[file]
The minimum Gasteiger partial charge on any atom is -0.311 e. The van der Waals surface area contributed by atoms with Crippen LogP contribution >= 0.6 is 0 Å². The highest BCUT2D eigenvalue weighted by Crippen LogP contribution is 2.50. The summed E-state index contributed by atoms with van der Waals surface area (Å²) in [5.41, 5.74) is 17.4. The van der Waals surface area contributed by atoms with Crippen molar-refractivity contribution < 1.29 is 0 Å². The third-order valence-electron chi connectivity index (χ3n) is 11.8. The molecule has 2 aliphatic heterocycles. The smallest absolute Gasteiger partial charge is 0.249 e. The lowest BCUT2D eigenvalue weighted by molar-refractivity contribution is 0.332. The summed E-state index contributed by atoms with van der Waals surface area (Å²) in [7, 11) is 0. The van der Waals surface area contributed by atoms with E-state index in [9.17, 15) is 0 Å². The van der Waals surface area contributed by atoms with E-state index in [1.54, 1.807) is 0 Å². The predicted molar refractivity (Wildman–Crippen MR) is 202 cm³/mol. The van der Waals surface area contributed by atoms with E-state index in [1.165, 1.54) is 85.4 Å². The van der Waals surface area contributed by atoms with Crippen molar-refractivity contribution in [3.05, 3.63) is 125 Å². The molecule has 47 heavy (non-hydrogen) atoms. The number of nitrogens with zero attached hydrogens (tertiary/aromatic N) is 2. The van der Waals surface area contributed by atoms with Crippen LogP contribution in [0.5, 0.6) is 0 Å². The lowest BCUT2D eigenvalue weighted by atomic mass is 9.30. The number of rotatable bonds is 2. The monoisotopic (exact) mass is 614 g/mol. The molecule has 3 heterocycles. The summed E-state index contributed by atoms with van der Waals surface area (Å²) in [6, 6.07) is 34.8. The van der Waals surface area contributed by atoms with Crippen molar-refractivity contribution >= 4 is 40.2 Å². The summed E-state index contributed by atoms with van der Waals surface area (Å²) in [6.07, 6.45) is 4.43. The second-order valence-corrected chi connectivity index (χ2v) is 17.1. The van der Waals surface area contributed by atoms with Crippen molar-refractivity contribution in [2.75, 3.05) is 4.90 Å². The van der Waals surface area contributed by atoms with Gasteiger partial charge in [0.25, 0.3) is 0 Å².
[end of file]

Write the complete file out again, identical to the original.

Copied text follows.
The minimum Gasteiger partial charge on any atom is -0.311 e. The van der Waals surface area contributed by atoms with Crippen LogP contribution >= 0.6 is 0 Å². The highest BCUT2D eigenvalue weighted by Crippen LogP contribution is 2.50. The summed E-state index contributed by atoms with van der Waals surface area (Å²) in [5.41, 5.74) is 17.4. The van der Waals surface area contributed by atoms with Crippen molar-refractivity contribution < 1.29 is 0 Å². The third-order valence-electron chi connectivity index (χ3n) is 11.8. The molecule has 2 aliphatic heterocycles. The smallest absolute Gasteiger partial charge is 0.249 e. The lowest BCUT2D eigenvalue weighted by molar-refractivity contribution is 0.332. The summed E-state index contributed by atoms with van der Waals surface area (Å²) in [7, 11) is 0. The van der Waals surface area contributed by atoms with E-state index in [9.17, 15) is 0 Å². The van der Waals surface area contributed by atoms with E-state index in [1.54, 1.807) is 0 Å². The predicted molar refractivity (Wildman–Crippen MR) is 202 cm³/mol. The van der Waals surface area contributed by atoms with E-state index in [1.165, 1.54) is 85.4 Å². The van der Waals surface area contributed by atoms with Crippen molar-refractivity contribution in [3.05, 3.63) is 125 Å². The molecule has 47 heavy (non-hydrogen) atoms. The number of nitrogens with zero attached hydrogens (tertiary/aromatic N) is 2. The van der Waals surface area contributed by atoms with Crippen LogP contribution in [0.5, 0.6) is 0 Å². The lowest BCUT2D eigenvalue weighted by atomic mass is 9.30. The number of rotatable bonds is 2. The monoisotopic (exact) mass is 614 g/mol. The molecule has 3 heterocycles. The summed E-state index contributed by atoms with van der Waals surface area (Å²) in [6, 6.07) is 34.8. The van der Waals surface area contributed by atoms with Crippen molar-refractivity contribution >= 4 is 40.2 Å². The summed E-state index contributed by atoms with van der Waals surface area (Å²) in [6.07, 6.45) is 4.43. The second-order valence-corrected chi connectivity index (χ2v) is 17.1. The van der Waals surface area contributed by atoms with Crippen molar-refractivity contribution in [2.75, 3.05) is 4.90 Å². The van der Waals surface area contributed by atoms with Gasteiger partial charge in [0.25, 0.3) is 0 Å².